SO: I did read a little bit of the book, and Katie and I talked about it. While the movie is based off the book, the film’s plot doesn’t follow the book’s story directly, which I thought was great. I think it was important for us to create our own characters. That gave us more freedom in how we could show them on screen. But I did read the entire book after we filmed, and thought it was amazing.
SY: ‘All We Had’ marks Katie (Holmes’) feature film directorial debut. What was the experience of collaborating with her as a director, particularly since she also played Ruthie’s mother?
SO: Working with Katie was great, and was one of the best experiences of my life. She’s so smart, and would switch hats between acting and directing so seamlessly. She made me feel so welcome on set; she actually made everyone feel so welcome on set, whether they were a cast or crew member. She’s so kind, considerate and genuine, and I really do look up to her. She has inspired me to want to direct and continue to act.
SY: Were you able to have any rehearsals with Katie and the rest of the cast, particularly Eve Lindley, since Pam becomes Ruthie’s biggest confidant?
SO: We did have some rehearsal time; it wasn’t a lot, but we had maybe one or two days. Katie had Eve (Lindley), who plays Pam, and I went out to lunch together before we began filming, so that we could get to know each other. I think that was really helpful, and it shows in the film that we actually are really close and trust each other. We had genuine relationships with every cast member, and I think that really helped us connect on screen.
Getting to know each other off screen the most helpful thing, since the film is quite emotional and dark. But the rehearsals were also important in bringing the characters to the screen. I couldn’t have brought my character to life without my castmates, and I’m so happy we became close.
SY: Since the film does feature those dark elements, did you, Katie and the rest of your co-stars work to include some comedic moments in the story?
SO: I think the script was written very well, and does have some great light-hearted moments. It’s a great story that does feature some comedic elements, and I think that was the writer’s choice.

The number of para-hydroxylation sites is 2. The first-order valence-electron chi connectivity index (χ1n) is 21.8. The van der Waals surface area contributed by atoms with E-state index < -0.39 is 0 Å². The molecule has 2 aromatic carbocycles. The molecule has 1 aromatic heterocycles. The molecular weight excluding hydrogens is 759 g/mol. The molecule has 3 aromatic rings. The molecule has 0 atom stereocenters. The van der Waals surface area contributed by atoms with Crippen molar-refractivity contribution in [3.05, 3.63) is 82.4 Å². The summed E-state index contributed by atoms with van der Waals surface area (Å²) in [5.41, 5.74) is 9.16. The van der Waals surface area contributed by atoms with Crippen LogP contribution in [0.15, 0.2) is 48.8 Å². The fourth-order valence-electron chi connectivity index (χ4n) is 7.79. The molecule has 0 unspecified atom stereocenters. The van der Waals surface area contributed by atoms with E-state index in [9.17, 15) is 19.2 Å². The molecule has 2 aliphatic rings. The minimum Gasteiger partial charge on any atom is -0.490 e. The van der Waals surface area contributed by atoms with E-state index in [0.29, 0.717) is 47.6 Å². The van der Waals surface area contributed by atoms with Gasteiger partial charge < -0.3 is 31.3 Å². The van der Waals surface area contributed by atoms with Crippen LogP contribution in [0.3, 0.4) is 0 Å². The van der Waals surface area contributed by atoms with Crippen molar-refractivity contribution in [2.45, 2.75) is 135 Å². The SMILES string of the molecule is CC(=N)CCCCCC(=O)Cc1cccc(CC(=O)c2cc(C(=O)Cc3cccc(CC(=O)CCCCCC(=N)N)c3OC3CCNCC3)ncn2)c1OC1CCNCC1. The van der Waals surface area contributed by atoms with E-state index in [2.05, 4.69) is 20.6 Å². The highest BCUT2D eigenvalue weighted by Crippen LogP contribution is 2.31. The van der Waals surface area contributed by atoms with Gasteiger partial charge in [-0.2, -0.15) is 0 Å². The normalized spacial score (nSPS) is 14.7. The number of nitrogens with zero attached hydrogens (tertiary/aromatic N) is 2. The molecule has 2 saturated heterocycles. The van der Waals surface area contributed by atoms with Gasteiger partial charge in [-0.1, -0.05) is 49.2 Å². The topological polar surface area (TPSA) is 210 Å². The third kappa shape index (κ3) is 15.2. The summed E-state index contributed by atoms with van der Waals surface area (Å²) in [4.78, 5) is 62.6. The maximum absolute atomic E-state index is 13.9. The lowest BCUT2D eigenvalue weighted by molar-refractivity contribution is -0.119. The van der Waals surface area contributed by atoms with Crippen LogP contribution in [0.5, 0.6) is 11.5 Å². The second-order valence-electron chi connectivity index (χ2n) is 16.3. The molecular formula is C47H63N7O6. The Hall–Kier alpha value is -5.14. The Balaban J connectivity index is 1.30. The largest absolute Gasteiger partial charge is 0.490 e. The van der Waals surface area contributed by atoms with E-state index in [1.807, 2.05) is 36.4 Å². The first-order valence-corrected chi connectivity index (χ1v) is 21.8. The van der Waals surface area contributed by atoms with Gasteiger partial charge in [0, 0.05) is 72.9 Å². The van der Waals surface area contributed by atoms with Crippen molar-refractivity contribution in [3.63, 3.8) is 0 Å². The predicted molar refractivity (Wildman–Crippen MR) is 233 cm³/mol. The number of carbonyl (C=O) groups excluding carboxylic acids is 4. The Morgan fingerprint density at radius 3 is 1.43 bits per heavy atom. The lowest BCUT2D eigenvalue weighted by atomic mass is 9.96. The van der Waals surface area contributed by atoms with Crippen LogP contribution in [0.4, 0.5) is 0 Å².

SY: While Ruthie loves her mother, the teenager still occasionally becomes upset with Rita for the bad decisions she makes, and the teen and mother roles are reversed at times. How do you feel that aspect of the mother-daughter relationship affects Ruthie, and influences her outlook on life?
SO: I think every teenager goes through that-at first, they see their parents as superheroes. But as they get older, that switches, and children see the flaws in their parents. I think everyone can relate to that, which is why I think this movie is very special.
While I was filming, I really did feel like Ruthie. I would get so into character, when I got home, I would go right to sleep. I was so in character for the month we filmed, I really understood Ruthie’s hatred for Rita’s choices. I felt her sadness and anger, so that part of the story came naturally.
SY: Since you felt so connected to Ruthie while you were filming, did she stick with you when you weren’t filming? How did you separate yourself from the role once you finished shooting ‘All We Had?’
SO: When you shoot a movie like this one, the filming period is so intense. You become so close to the people you make the film with. While I really did feel like this character, it was also important to leave her behind. Otherwise, I could become stuck in this anger or sadness.
I grew up in New Zealand, and I went back home after I finished the film. I went back into school, so I left Ruthie behind. But that was hard, because I was leaving a whole lifetime behind. I lived this life as this character, but I had to let go, which is a big part of filmmaking. Once I got home, I was me again. I have great friends and family members who supported me. So it was nice to let the character go, but also sad.
SY: Speaking of friends, in an effort to make friends at her new high school, Ruthie tries drugs and alcohol, despite her being upset that her mother relies on alcohol in order to contend with her emotions. Do you feel she turns to those activities to garner the attention and appreciation she doesn’t receive at home, while also feeling better about herself?
SO: That is part of high school-there is peer pressure as you grow up. You have to learn how to deal with it, and everyone deals with it in a different way. I think every teenager goes through the experience of feeling as though they have to fit the mold. So I think it’s really important for people to see that on screen, so they know that they’re not alone.
SY: What was the experience of shooting the drama on location in New York? Were you also able to go return to New York City last spring, in order to attend the film’s premiere at the Tribeca Film Festival?
SO: I love New York-it’s one of my favorite cities, and it was cool to explore different parts of it. We filmed in Brooklyn as well as Upstate New York, and it was really fun. I was able to go to the Tribeca Film Festival, which was also fun.
Watch the official trailer for ‘All We Had’ below.
Written by: Karen Benardello